Unfortunately, it’s now coming to light, thanks to a study by researchers at George Mason University, that executive-search firms rarely perform even basic background-checking on the presidents they place, not even calling the current employer to make sure that the candidate isn’t leaving under a cloud of scandal. You’d put more diligence into hiring a dog-sitter than colleges put into hiring presidents.

The lack of public oversight has led to disastrously bad mismatches and near-misses. In 2013, Penn State University came within hours of announcing New York medical-school administrator David Smith as its new president. Only a fortuitous leak of Smith’s name averted a catastrophe, when the university learned that Smith was under investigation by his current employer for financial misconduct.

At the University of Missouri, a secret search led to the hiring of catastrophically failed president Tim Wolfe, plucked out of the software industry with no education-management expertise. Wolfe’s inability to relate to students was exposed when he proved incapable of responding to campus racial tensions that not only destroyed his presidency but plunged the university into a financial and enrollment free-fall from which it still struggles.

Rigorous background-checking is more vital than ever, now that it has become well-known that universities secretly “pass the trash” of harassers from one institution to another by letting wrongdoers quietly resign. The only effective check is to make the names of candidates public while there’s time for whistleblowers to come forward.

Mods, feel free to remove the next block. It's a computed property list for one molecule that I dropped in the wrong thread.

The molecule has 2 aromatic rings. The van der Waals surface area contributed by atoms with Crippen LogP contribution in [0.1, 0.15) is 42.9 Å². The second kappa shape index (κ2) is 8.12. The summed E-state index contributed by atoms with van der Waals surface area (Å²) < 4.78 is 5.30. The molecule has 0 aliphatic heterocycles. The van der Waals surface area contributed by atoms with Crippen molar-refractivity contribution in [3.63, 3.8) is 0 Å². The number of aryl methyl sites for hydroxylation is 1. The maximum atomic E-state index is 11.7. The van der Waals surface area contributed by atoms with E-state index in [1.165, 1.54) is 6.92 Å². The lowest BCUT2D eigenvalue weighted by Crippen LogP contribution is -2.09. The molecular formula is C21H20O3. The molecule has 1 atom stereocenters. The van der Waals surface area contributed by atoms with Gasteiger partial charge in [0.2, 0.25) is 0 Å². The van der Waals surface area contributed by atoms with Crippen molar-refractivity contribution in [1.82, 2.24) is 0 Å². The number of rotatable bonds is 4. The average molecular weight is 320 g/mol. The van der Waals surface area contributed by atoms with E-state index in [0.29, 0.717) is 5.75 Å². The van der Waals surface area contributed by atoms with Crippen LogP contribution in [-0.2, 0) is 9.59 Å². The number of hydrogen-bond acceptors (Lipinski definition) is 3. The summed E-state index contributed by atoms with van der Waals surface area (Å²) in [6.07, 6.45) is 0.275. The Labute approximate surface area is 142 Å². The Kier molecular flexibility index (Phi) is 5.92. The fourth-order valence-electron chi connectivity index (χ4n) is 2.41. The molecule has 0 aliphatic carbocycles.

Headhunting firms insist that “superstar” sitting presidents will not compete for other presidencies without secrecy, so as not to jeopardize their standing back home. But Georgia has almost never taken advantage of secret searches to lure superstar presidents from other states. Rather, secret searches invariably benefit hometown candidates with inside connections like Olens.

At the University of Georgia, documents pried loose from the Board of Regents by a college journalist showed that top Regents administrators actively discouraged a well-credentialed female candidate -- Cathy Cox, now the dean of the Mercer University law school -- from competing in the most recent presidential search. That cleared the path to elevate an insider candidate, Jere Morehead, to be UGA’s 22nd consecutive white male president. There is no indication any other candidate was even considered.

Fifteen of Georgia’s 19 Regents are white men, almost all are wealthy business executives, and only one has a background as an educator. Try as they might, the Regents can’t possibly represent the needs and concerns of diverse campus stakeholders. That’s why the community needs to be part of the hiring decision.

The president of a public university is equivalent to the major of a mid-sized city, with power over police, housing, healthcare, food services and personnel. Nobody would want to live in a city where the mayor was elected by 19 rich business executives in a locked room. Students, faculty and alumni deserve a chance to publicly question multiple serious candidates face-to-face, to avert the next Tim Wolfe or Sam Olens mismatch.

Public accountability doesn’t discourage good candidates from applying. It discourages applications from arrogant candidates who are opposed to open government or whose backgrounds are tainted by scandal. What will discourage good applicants is cultivating a reputation as a state where top university jobs are wired for politically connected cronies.

Georgia has tried secrecy, and it plainly doesn’t produce superstar presidents. It’s time to give honesty a chance.


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About the Author

Maureen Downey has written editorials and opinion pieces about local, state and federal education policy since the 1990s.